I just fell foul of a problem that i've encountered several times in the
past and never really thought of a good solution. I wonder if there's a
solution out there for this.
I just did some refactoring, moving Quiz#subject from being a text field
in the quizzes table to being a standalone table, so that the quizzes
table now has subject_id instead of subject. A typical bit of
There was a chain of migrations association with this, and in those
migrations were references to methods which existed at the time that the
migration was done, but were subsequently removed. So, my local
- make migrations
- run migrations
- change code
One of my colleagues then pulls down my changes, and runs the
migrations, and they blow up because the earlier ones use methods which
were there the time that *I* ran the migration, but now aren't. So, i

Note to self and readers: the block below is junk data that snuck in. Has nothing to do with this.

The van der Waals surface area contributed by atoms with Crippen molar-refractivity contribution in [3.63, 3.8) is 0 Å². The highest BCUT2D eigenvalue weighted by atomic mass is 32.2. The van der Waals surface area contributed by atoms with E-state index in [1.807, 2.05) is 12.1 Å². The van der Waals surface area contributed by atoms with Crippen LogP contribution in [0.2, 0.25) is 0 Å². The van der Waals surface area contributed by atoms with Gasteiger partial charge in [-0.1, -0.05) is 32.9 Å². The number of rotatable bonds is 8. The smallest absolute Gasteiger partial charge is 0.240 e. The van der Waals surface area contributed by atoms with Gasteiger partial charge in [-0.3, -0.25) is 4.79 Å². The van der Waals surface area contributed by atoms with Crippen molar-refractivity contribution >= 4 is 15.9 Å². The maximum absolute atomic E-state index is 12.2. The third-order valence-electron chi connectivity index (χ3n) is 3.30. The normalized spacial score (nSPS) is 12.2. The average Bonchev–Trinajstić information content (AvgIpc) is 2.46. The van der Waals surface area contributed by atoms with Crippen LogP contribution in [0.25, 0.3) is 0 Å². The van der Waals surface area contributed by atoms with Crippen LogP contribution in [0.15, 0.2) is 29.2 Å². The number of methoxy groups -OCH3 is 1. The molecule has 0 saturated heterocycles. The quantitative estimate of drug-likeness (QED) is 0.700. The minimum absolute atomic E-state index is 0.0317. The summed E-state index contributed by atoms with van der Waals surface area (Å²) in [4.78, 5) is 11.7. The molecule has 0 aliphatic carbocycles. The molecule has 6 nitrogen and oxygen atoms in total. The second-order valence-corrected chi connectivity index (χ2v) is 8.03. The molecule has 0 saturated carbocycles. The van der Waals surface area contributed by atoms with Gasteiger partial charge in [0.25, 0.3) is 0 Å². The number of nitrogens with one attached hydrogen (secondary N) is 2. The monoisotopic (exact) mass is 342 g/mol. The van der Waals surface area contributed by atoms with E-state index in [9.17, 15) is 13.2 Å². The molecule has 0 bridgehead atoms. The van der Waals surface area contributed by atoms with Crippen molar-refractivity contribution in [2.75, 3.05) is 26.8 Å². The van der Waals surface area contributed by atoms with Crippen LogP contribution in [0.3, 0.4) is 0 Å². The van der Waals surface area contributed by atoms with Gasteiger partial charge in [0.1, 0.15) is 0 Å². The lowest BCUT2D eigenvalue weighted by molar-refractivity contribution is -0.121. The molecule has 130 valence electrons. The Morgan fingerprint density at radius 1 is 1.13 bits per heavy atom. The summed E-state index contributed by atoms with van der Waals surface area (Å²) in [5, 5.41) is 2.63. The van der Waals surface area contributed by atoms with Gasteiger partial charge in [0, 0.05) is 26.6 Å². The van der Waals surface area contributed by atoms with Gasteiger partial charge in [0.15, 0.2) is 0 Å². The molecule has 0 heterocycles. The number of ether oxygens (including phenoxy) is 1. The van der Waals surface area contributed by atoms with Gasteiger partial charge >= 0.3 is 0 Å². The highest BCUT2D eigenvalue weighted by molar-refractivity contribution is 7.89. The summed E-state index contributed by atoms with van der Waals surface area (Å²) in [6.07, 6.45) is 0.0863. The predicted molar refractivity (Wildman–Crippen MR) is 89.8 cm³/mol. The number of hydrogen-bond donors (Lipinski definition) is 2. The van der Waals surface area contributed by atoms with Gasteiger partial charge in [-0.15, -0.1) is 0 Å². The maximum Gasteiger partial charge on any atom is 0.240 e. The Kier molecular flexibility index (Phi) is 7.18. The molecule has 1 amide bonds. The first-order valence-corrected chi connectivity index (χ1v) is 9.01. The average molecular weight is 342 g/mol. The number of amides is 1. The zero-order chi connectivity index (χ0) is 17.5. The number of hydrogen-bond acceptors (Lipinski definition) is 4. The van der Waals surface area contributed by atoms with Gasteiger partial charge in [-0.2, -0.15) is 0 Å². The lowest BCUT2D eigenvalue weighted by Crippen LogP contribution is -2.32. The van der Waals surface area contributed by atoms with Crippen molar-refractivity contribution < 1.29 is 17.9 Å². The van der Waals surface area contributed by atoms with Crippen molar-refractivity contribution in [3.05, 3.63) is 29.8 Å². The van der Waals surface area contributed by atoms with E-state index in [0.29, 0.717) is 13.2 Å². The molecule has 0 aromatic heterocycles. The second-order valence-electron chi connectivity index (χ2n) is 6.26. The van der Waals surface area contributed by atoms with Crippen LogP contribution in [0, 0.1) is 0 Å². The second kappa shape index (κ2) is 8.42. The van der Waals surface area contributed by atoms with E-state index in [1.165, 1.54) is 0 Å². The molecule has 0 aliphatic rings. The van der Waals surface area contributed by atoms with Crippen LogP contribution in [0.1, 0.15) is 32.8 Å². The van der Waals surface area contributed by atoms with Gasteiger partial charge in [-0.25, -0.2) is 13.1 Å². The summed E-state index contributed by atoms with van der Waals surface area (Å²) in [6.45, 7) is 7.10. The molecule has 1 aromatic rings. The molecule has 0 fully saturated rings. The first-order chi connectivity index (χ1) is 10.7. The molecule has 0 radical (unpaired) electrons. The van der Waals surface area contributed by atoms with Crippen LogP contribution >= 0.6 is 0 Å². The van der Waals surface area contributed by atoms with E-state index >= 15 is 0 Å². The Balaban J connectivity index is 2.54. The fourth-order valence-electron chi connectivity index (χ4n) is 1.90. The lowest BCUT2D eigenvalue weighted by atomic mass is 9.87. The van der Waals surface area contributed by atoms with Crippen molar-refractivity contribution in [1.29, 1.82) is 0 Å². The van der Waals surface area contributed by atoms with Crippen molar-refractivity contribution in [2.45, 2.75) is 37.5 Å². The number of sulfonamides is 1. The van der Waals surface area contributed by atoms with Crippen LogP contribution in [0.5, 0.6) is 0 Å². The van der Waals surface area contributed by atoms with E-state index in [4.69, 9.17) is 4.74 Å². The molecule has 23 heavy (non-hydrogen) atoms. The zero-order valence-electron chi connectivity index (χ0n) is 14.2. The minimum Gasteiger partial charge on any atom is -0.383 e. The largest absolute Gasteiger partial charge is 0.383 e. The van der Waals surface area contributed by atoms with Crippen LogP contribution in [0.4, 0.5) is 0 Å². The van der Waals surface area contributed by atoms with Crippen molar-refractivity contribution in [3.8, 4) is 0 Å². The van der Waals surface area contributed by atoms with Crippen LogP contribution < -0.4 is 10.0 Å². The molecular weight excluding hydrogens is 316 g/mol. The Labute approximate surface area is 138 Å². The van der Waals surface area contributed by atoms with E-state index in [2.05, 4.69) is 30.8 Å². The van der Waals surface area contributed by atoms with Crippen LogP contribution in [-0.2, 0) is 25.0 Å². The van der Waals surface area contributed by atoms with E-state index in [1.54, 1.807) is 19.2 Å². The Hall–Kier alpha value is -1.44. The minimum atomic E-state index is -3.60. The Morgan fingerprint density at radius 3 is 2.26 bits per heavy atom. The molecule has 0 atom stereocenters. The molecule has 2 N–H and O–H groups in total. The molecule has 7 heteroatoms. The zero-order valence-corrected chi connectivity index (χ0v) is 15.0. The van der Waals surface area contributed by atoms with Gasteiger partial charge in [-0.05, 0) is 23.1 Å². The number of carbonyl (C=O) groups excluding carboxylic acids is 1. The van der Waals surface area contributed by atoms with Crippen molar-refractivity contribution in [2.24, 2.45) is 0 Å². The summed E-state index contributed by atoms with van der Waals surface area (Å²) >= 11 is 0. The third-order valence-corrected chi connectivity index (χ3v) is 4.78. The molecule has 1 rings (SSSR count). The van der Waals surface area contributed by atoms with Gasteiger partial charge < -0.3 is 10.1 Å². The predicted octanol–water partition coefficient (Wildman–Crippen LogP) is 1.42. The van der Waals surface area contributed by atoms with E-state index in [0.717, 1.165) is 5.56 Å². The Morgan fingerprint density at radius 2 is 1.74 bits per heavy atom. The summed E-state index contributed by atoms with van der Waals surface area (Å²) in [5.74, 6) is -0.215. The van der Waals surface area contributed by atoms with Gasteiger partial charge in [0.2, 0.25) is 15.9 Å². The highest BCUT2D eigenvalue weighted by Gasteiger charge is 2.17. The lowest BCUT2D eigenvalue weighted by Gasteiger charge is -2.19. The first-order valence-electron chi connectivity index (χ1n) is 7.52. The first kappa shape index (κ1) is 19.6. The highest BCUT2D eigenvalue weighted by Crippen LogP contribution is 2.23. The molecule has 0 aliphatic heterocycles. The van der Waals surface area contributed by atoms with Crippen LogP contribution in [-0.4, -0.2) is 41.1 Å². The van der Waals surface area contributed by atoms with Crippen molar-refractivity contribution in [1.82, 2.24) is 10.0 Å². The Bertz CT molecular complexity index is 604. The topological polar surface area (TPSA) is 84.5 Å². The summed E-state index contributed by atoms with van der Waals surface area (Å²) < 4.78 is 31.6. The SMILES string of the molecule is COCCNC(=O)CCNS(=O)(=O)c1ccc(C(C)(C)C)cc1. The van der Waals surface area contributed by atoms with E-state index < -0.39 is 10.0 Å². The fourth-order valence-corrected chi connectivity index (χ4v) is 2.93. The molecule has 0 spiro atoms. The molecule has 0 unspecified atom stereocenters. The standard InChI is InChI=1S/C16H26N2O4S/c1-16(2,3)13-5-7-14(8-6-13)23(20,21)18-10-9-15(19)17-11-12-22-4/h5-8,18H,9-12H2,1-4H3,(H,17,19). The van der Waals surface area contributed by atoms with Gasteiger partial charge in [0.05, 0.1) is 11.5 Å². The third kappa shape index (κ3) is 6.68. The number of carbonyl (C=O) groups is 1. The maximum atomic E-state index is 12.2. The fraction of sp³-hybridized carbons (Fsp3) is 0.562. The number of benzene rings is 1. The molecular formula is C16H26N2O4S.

have to go and refactor the migrations themselves to work with the
post-migration codebase, push them up, then he pulls them down again and
runs them. I've fallen foul of this before when doing a deploy with
migrations as well.
Ways around it i can think of ...
a) i make sure that my migrations don't use something from the codebase
which is going to be deleted in the future. This seems difficult if not
(conceptually at least) impossible. When you're doing a refactor you
often have to use the old system/data to configure the new data.
b) my colleague pulls down the migrations folder before pulling down any
other folders, runs the migrations, then pulls the rest. This seems to
place unreasonable expectations on him, plus even then if he pulls
multiple commits at once (ie his code is even more out of sync with the
migrations) then it can still go wrong.
c) I break the process up into seperate commits, and some sort of clever
system runs through this sequence:
- get one commit
- run migrations (if any)
- repeat until up to date
This seems ideal but i'm not sure how to set it up.
Any opinions/advice anyone?